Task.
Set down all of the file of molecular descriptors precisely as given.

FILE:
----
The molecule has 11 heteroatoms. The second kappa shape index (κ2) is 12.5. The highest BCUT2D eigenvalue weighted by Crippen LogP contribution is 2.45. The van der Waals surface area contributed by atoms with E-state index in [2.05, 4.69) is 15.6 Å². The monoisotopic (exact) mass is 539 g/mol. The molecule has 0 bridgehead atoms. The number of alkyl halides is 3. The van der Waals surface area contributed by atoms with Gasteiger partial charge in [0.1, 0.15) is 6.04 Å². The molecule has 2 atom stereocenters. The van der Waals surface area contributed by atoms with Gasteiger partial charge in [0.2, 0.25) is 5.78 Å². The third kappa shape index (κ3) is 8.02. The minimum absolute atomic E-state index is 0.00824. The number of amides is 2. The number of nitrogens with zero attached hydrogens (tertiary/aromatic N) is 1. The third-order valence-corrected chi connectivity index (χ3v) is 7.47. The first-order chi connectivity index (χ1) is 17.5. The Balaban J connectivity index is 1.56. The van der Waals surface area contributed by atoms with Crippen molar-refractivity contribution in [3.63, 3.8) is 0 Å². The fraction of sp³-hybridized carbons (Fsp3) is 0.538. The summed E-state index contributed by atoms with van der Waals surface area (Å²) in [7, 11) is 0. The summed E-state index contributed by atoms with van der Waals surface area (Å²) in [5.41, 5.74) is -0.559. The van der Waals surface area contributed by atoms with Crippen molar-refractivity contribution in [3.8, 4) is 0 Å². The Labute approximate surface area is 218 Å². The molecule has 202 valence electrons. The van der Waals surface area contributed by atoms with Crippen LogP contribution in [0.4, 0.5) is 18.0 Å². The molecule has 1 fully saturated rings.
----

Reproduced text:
The molecule has 11 heteroatoms. The second kappa shape index (κ2) is 12.5. The highest BCUT2D eigenvalue weighted by Crippen LogP contribution is 2.45. The van der Waals surface area contributed by atoms with E-state index in [2.05, 4.69) is 15.6 Å². The monoisotopic (exact) mass is 539 g/mol. The molecule has 0 bridgehead atoms. The number of alkyl halides is 3. The van der Waals surface area contributed by atoms with Gasteiger partial charge in [0.1, 0.15) is 6.04 Å². The molecule has 2 atom stereocenters. The van der Waals surface area contributed by atoms with Gasteiger partial charge in [0.2, 0.25) is 5.78 Å². The third kappa shape index (κ3) is 8.02. The minimum absolute atomic E-state index is 0.00824. The number of amides is 2. The number of nitrogens with zero attached hydrogens (tertiary/aromatic N) is 1. The third-order valence-corrected chi connectivity index (χ3v) is 7.47. The first-order chi connectivity index (χ1) is 17.5. The Balaban J connectivity index is 1.56. The van der Waals surface area contributed by atoms with Crippen molar-refractivity contribution in [3.63, 3.8) is 0 Å². The fraction of sp³-hybridized carbons (Fsp3) is 0.538. The summed E-state index contributed by atoms with van der Waals surface area (Å²) in [7, 11) is 0. The summed E-state index contributed by atoms with van der Waals surface area (Å²) in [5.41, 5.74) is -0.559. The van der Waals surface area contributed by atoms with Crippen molar-refractivity contribution in [3.8, 4) is 0 Å². The Labute approximate surface area is 218 Å². The molecule has 202 valence electrons. The van der Waals surface area contributed by atoms with Crippen LogP contribution in [0.4, 0.5) is 18.0 Å². The molecule has 1 fully saturated rings.